Battling the urge to check email

So you sent the email. You hit send and it went flying off into the depths of cyberspace. Now what do you? Refresh gmail every other minute until the response comes back, right? (Don’t lie. I’m guilty of this too.)

I saw this tweet earlier in the week and something inside me cringed a little:

For some reason I foolishly thought that once you were published and established this level of terror and obsessive email checking after hitting send would level out. But no. Even the wonderful Laurie Halse Anderson still gets tense when sending off pages. Why does being a writer wreak havoc on your sanity? Why are we seemingly incapable of patiently (and calmly) waiting to hear back in regards to anything (queries, submissions, revisions, you name it)?

Every time I click send, I do exactly what Laurie has explained above. Until I hear back, I agonize over my inbox. And this cannot be healthy. I was talking with my dear friend Caroline Richmond about this the other day. We chatted about how important it is to stay busy when you are “waiting to hear back.”

» So now, a list of suggestions for staying busy that I myself could benefit from practicing:

  1. Keep writing. This is the number one suggestion I hear from people over and over again. Sometimes it’s terrifying to jump right back into a new story when you just wrapped one up, but it is the best medicine for obsessive email checking. So start on the next story. Or just write some exploratory prose if you don’t have a New Shiny Idea yet. Either way, when you are busy crafting new words, you think less about the words you are waiting to hear back on.
  2. Keep reading. When I am in the bulk of writing or revisions, I find it difficult to dedicate a ton of time to reading. I’ll sneak it in here or there, but I never really curl up with a book for hours on end. Well, what’s a better use of time: refreshing gmail every five minutes for two hours while you “pretend” to browse the internet, or reading one of the books in your to-be-read pile for two hours?
  3. Do something new. Take a weekend and travel to someplace you’ve never visited. New places and unfamiliar cultures are some of the best things for creativity. That being said, do other new things that will inspire you, too. Take a cooking class, hit up a museum exhibit, hike a mountain. It sounds so cliche, but it’s true: when you do new things, you never stop learning. Not to mention most of these activities are half-day once, meaning you’ll avoid your email for an entire afternoon. Go you! (Resist urges to check it on your phone. Resist, resist, resist.)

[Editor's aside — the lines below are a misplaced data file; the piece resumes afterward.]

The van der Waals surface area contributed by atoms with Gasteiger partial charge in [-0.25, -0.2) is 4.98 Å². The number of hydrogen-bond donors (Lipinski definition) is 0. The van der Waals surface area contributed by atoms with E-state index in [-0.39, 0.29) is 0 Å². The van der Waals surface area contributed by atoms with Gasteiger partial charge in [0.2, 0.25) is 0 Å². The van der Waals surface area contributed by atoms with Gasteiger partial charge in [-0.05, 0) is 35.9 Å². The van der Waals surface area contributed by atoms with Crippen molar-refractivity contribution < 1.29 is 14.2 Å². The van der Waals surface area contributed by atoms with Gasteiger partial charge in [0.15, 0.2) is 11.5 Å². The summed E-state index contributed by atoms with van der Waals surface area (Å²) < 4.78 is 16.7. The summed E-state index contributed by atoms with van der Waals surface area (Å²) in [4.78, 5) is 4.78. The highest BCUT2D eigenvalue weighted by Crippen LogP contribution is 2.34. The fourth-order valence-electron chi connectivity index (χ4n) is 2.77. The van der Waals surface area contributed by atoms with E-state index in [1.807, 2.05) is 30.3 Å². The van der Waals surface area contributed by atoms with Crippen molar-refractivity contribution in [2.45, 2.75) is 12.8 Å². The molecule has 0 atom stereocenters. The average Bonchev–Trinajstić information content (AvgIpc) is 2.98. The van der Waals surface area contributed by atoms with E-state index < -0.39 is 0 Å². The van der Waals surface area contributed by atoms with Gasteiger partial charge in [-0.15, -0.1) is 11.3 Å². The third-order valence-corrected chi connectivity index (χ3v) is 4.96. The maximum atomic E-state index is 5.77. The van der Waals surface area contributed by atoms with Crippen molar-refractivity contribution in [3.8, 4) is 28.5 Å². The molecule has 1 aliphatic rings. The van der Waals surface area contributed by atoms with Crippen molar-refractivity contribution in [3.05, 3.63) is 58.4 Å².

4. Do nothing. Not literally nothing–that would definitely drive your email-focused brain crazy. But try, try, try to relax. Get lunch with a friend. Take a nap. Spend an afternoon with your husband (or wife/bf/gf/bestie/partner/significant other/family/children/etc) watching movie after movie. I am the absolute worst at being lazy. I always feel guilty for not getting anything “done”. But everyone deserves some occasional down time.
  5. Help others. Chances are you are awesome and have been doing this all along, but when you are waiting for feedback on something, don’t forget to scratch the back of those who have scratched yours. Critique others’ work. Follow up with friends and offer to read things. Just because you don’t have a pile of MSs to critique doesn’t mean a writer friend won’t have a chapter or two they’d love feedback on. Or a New Shiny Idea they’d like to run by you. If I’ve learned anything so far from my adventures in publishing, it’s that this community is a tight-knit team. Help each other. Support each other. What goes around, comes around. Karma, baby.

So that’s my list of ways to (try and) avoid obsessive email checking. Some things take time. Don’t spend all your waiting time waiting. Spend your waiting time doing.

How do you stay busy when your waiting for that certain email response?

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